Titel: The Prairie in Her Eyes: The Breaking and ...
Verlag: Milkweed Editions
Zustand des Schutzumschlags: Dust Jacket Included
Auflage: 1st Edition
Über diesen Titel
Reared on her father’s 13,000-acre spread, Ann Daum is now a rancher herself, raising sport horses and hoping to sustain a relationship to place in which self-reliance is not intertwined with cruelty, and closeness to the land does not imply hatred of the wild. Daum’s essays rise and fall with the undulations of the prairie and can be as forceful as the South Dakota weather. Her warm memories of being a little girl on the ranch and listening to her father tell stories contrast sharply with her recollections of the captive coyote she set free one night and the ranch hand whose casual brutality extended from the killing of wild creatures to sexual predation. Daum writes not only about the artifacts buried in the prairie soil but also about what lies hidden in the lives of the prairie’s residents.From Publishers Weekly:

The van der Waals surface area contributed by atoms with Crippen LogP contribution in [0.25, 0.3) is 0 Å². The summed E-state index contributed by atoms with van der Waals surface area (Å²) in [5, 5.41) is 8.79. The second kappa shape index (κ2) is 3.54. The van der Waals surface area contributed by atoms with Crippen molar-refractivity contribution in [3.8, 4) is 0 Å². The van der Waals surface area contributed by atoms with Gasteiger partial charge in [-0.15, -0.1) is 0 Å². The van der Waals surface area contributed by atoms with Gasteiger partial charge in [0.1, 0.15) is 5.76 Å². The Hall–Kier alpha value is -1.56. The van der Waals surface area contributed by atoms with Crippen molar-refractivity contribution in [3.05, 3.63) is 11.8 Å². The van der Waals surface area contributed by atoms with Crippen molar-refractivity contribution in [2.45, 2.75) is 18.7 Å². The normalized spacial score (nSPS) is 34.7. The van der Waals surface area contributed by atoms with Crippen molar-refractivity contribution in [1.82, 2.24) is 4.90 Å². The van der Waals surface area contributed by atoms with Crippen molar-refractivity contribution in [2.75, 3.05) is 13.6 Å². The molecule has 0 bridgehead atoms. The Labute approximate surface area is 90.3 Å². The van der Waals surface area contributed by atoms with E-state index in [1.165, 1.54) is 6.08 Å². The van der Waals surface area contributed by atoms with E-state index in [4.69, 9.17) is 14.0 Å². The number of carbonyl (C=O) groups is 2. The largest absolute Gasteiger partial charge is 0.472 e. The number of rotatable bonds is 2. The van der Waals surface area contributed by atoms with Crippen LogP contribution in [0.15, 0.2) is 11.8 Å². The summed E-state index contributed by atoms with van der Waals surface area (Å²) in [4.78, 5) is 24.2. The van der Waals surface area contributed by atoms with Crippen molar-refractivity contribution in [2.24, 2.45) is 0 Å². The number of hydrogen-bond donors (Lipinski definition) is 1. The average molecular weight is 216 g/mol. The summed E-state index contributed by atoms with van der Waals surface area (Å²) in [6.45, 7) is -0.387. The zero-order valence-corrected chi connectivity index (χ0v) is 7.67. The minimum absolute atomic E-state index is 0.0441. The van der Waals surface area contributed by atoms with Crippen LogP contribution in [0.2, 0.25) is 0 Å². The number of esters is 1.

Through a series of engaging vignettes, poetic descriptions and insightful character studies, Daum's memoir evokes the harsh beauty of life in the modern American West. Raised on her father's 13,000-acre cattle ranch in central South Dakota's White River Valley, Daum now breeds sport horses on the scant remains of her family's land. She fondly recalls her girlhood days spent riding across the vast property, marveling at the creatures who inhabited it. Daum never romanticizes her youth, however, delving into stories of sexual abuse, violence and casual cruelty, particularly toward wild animals. She remembers, as a small child, covertly freeing her father's pet coyote. A description of her summer job at a chicken research facility, where she discovered the limits of her capacity for violence, is particularly disturbing. Daum is deeply troubled by rampant, careless killing of coyotes, badgers, foxes and rattlesnakes. "My father's ranch is now a testament to the fact that cattlemen and coyotes can live in peace," she notes proudly. She deftly summarizes the differences between cattlemen and farmers, capturing the difficulties of a life ruled by the vagaries of soil and weather. Fascinated with unspoken subtexts, Daum relies on both actual accounts and symbolic references to explore what underlies experience. "I grew up looking down," she writes, collecting "glass bottles, left unbroken from the homestead days... until my talent for finding them became funny or meant something, or both." In this eloquent, occasionally disjointed first book, she reveals the character of the West and the changes it is undergoing.
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